Yelenosky ruled that the council's wording must "present a fair measure of the proposed measures [and] chief features. The ballot language does not do that," he continued, citing unrepresentative examples, inaccurate terms, and unconfirmed predictions. First on the chopping block was a Big Brotherish list of municipal agencies (police, the library department, etc.), inserted in the open government prop as a scare tactic, and a list of environmental programs (solar energy rebates and SMART Housing incentives) the city believes the aquifer prop would kill. On the open government amendment, the judge cited the city's failure to identify public information as its chief component, terms "all" and "any" in the phrase "all private citizens' e-mails to any public official" and the $36 million price tag as being "not sufficiently certain" nor necessarily compelling a tax increase.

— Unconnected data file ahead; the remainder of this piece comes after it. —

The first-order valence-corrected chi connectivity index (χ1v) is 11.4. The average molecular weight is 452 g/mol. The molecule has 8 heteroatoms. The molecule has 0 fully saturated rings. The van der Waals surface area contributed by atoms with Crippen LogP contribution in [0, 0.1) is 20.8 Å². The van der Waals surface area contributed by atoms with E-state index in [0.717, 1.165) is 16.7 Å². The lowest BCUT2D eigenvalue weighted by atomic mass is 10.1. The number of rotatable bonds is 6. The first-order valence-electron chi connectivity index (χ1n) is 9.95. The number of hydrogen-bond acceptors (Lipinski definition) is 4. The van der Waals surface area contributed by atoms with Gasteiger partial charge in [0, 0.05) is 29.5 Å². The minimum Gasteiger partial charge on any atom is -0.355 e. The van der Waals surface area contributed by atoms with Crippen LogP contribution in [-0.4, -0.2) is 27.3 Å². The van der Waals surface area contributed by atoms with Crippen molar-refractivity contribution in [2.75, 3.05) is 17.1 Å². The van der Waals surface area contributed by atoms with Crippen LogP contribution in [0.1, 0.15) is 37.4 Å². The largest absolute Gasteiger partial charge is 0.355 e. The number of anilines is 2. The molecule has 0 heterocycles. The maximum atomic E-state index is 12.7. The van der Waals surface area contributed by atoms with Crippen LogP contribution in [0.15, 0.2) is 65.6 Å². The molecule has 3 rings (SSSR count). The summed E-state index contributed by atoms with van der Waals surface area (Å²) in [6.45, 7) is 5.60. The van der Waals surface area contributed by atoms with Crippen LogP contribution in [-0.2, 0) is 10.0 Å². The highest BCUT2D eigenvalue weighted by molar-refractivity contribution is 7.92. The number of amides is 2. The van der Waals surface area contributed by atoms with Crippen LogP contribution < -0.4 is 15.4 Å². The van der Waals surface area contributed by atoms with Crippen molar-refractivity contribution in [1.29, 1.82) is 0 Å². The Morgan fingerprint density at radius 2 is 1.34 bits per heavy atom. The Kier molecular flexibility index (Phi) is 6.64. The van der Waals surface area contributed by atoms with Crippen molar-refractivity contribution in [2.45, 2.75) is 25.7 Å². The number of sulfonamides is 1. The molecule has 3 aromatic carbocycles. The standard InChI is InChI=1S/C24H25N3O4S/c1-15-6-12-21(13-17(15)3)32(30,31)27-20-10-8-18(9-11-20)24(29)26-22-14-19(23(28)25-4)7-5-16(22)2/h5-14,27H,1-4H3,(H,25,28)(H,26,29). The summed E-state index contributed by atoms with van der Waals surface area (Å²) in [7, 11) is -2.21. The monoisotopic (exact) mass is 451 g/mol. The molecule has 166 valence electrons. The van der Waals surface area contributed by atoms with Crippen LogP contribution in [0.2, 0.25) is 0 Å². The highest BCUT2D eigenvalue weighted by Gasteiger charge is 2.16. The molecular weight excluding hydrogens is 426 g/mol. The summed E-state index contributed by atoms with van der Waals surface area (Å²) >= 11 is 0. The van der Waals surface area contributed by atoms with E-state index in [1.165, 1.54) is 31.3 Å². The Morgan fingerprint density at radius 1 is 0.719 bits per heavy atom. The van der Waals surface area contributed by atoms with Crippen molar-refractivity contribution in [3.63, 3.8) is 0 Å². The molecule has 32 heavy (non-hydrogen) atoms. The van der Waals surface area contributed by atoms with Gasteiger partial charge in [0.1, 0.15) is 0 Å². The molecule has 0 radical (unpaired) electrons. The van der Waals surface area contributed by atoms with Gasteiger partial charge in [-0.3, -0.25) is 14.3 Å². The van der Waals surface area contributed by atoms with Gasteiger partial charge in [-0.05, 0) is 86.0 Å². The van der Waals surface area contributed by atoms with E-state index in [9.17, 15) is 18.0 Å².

"Justice prevails!" exclaimed SOS Executive Director Bill Bunch after the verdict. Yelenosky was "able to see this was an extreme case. … We hope we can work with the city."

Judging from the tone in council chambers Monday, Bunch may have meant work over the city. After convening its special session, council went into executive session for a legal update – but not before getting an earful from eager amendment supporters reminding members to mind their business. That evoked a testy response from Mayor Will Wynn, who rejected the implication that illegal policy discussions take place in private. When council returned, the bloodletting continued at length, culminating with the ACLU's Ann del Llano, who angrily took Brewster McCracken to task for his role in tailoring the ballot language. "If you follow the same leader it will lead you to the same shameful place in Texas history," she said, claiming council was the first to be so judicially reprimanded.